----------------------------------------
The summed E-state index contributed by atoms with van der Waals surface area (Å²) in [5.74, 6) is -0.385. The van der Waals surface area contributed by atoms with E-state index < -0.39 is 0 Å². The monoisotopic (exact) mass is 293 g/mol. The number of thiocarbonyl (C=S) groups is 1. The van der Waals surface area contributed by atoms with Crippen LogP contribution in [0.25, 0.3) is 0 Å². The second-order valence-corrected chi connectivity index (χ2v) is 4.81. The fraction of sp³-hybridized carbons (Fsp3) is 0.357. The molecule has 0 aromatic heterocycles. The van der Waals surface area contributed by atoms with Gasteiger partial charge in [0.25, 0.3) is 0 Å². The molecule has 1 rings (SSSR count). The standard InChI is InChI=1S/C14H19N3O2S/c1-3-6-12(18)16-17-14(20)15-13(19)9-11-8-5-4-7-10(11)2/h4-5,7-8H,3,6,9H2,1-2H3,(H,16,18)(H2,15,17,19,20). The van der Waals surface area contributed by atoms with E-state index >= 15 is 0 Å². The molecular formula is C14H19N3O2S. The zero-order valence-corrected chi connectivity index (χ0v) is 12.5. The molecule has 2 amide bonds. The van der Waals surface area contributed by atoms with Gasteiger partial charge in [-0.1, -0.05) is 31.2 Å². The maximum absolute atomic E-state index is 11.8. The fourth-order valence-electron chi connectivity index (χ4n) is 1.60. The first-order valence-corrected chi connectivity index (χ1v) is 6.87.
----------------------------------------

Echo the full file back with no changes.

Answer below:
The summed E-state index contributed by atoms with van der Waals surface area (Å²) in [5.74, 6) is -0.385. The van der Waals surface area contributed by atoms with E-state index < -0.39 is 0 Å². The monoisotopic (exact) mass is 293 g/mol. The number of thiocarbonyl (C=S) groups is 1. The van der Waals surface area contributed by atoms with Crippen LogP contribution in [0.25, 0.3) is 0 Å². The second-order valence-corrected chi connectivity index (χ2v) is 4.81. The fraction of sp³-hybridized carbons (Fsp3) is 0.357. The molecule has 0 aromatic heterocycles. The van der Waals surface area contributed by atoms with Gasteiger partial charge in [0.25, 0.3) is 0 Å². The molecule has 1 rings (SSSR count). The standard InChI is InChI=1S/C14H19N3O2S/c1-3-6-12(18)16-17-14(20)15-13(19)9-11-8-5-4-7-10(11)2/h4-5,7-8H,3,6,9H2,1-2H3,(H,16,18)(H2,15,17,19,20). The van der Waals surface area contributed by atoms with E-state index >= 15 is 0 Å². The molecular formula is C14H19N3O2S. The zero-order valence-corrected chi connectivity index (χ0v) is 12.5. The molecule has 2 amide bonds. The van der Waals surface area contributed by atoms with Gasteiger partial charge in [-0.1, -0.05) is 31.2 Å². The maximum absolute atomic E-state index is 11.8. The fourth-order valence-electron chi connectivity index (χ4n) is 1.60. The first-order valence-corrected chi connectivity index (χ1v) is 6.87.